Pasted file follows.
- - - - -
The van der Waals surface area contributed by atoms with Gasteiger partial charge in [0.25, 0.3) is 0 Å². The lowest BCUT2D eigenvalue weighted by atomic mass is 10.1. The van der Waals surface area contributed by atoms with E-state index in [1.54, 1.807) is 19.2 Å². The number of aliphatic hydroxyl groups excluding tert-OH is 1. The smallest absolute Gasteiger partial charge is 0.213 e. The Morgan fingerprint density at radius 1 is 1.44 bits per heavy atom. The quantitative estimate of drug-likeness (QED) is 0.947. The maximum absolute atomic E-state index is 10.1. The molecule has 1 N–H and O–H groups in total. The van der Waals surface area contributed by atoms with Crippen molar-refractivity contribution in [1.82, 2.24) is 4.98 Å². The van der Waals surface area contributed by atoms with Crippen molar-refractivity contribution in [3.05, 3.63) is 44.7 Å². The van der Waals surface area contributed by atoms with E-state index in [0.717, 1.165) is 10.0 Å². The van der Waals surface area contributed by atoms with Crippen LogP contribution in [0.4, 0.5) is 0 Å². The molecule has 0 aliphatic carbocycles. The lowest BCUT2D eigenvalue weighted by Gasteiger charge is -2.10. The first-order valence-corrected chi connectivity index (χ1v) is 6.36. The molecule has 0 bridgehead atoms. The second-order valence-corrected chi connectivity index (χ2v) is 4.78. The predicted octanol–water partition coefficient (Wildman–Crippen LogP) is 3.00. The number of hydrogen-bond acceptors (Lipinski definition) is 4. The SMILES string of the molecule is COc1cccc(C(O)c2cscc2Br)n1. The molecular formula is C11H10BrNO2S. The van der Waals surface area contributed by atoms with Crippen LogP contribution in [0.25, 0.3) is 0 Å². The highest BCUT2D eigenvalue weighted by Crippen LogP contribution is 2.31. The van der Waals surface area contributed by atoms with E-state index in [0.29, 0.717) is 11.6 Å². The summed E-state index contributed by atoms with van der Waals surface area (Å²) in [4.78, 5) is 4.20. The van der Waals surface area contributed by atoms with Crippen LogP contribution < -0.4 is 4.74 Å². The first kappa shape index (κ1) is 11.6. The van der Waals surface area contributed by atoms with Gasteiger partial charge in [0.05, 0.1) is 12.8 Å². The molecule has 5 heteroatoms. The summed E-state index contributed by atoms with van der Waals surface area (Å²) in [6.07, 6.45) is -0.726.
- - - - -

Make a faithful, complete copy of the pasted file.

The van der Waals surface area contributed by atoms with Gasteiger partial charge in [0.25, 0.3) is 0 Å². The lowest BCUT2D eigenvalue weighted by atomic mass is 10.1. The van der Waals surface area contributed by atoms with E-state index in [1.54, 1.807) is 19.2 Å². The number of aliphatic hydroxyl groups excluding tert-OH is 1. The smallest absolute Gasteiger partial charge is 0.213 e. The Morgan fingerprint density at radius 1 is 1.44 bits per heavy atom. The quantitative estimate of drug-likeness (QED) is 0.947. The maximum absolute atomic E-state index is 10.1. The molecule has 1 N–H and O–H groups in total. The van der Waals surface area contributed by atoms with Crippen molar-refractivity contribution in [1.82, 2.24) is 4.98 Å². The van der Waals surface area contributed by atoms with Crippen molar-refractivity contribution in [3.05, 3.63) is 44.7 Å². The van der Waals surface area contributed by atoms with E-state index in [0.717, 1.165) is 10.0 Å². The van der Waals surface area contributed by atoms with Crippen LogP contribution in [0.4, 0.5) is 0 Å². The molecule has 0 aliphatic carbocycles. The lowest BCUT2D eigenvalue weighted by Gasteiger charge is -2.10. The first-order valence-corrected chi connectivity index (χ1v) is 6.36. The molecule has 0 bridgehead atoms. The second-order valence-corrected chi connectivity index (χ2v) is 4.78. The predicted octanol–water partition coefficient (Wildman–Crippen LogP) is 3.00. The number of hydrogen-bond acceptors (Lipinski definition) is 4. The SMILES string of the molecule is COc1cccc(C(O)c2cscc2Br)n1. The molecular formula is C11H10BrNO2S. The van der Waals surface area contributed by atoms with Crippen LogP contribution in [0.25, 0.3) is 0 Å². The highest BCUT2D eigenvalue weighted by Crippen LogP contribution is 2.31. The van der Waals surface area contributed by atoms with E-state index in [0.29, 0.717) is 11.6 Å². The summed E-state index contributed by atoms with van der Waals surface area (Å²) in [4.78, 5) is 4.20. The van der Waals surface area contributed by atoms with Crippen LogP contribution < -0.4 is 4.74 Å². The first kappa shape index (κ1) is 11.6. The van der Waals surface area contributed by atoms with Gasteiger partial charge in [0.05, 0.1) is 12.8 Å². The molecule has 5 heteroatoms. The summed E-state index contributed by atoms with van der Waals surface area (Å²) in [6.07, 6.45) is -0.726.